In all of the study areas of this latest research, ED said there was a wide range of results between schools, but there were few correlations between the range of results and disparities in school and classroom characteristics.

Said the study: "For first and fourth grade reading products, the study found several school and classroom characteristics that were correlated with effectiveness, including student-teacher ratios (for first grade) and the amount of time products were used (for fourth grade). The study did not find characteristics related to effectiveness for sixth grade math or algebra. The study also found that products caused teachers to be less likely to lecture and more likely to facilitate, while students using reading or mathematics software products were more likely to be working on their own."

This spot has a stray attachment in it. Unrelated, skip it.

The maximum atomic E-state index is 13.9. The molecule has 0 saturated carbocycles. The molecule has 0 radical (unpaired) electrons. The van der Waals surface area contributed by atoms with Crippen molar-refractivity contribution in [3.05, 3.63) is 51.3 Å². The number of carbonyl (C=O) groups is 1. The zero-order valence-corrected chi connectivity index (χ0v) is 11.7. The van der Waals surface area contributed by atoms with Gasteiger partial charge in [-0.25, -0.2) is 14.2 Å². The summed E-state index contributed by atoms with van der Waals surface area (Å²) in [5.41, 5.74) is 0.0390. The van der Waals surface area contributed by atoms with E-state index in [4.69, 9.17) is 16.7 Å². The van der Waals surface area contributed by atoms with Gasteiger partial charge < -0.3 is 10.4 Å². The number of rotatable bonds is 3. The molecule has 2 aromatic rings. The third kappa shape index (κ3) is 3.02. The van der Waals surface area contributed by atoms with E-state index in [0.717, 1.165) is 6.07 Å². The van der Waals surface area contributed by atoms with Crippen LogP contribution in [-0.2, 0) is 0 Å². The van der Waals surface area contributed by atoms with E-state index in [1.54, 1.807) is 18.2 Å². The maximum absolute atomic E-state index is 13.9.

Also worth noting was that the study involved teachers who had not used the software products in the year prior to the research period. There will, however be a second-year follow-up study that will determine whether effectiveness increases when teachers have more experience with the tools.

For this first-year study, teachers received, on average, 7.5 hours of training on the software used, ranging from two to 18 hours, depending on the software. Training began in summer and fall of 2004, with 94 percent of participating teacher attending the initial meeting. In addition to training, teachers received help from vendors during the school year in various ways, including:

  • Help desk: 69 percent;
  • Vendors visiting teachers: 55 percent; and
  • Additional training at school: 39 percent.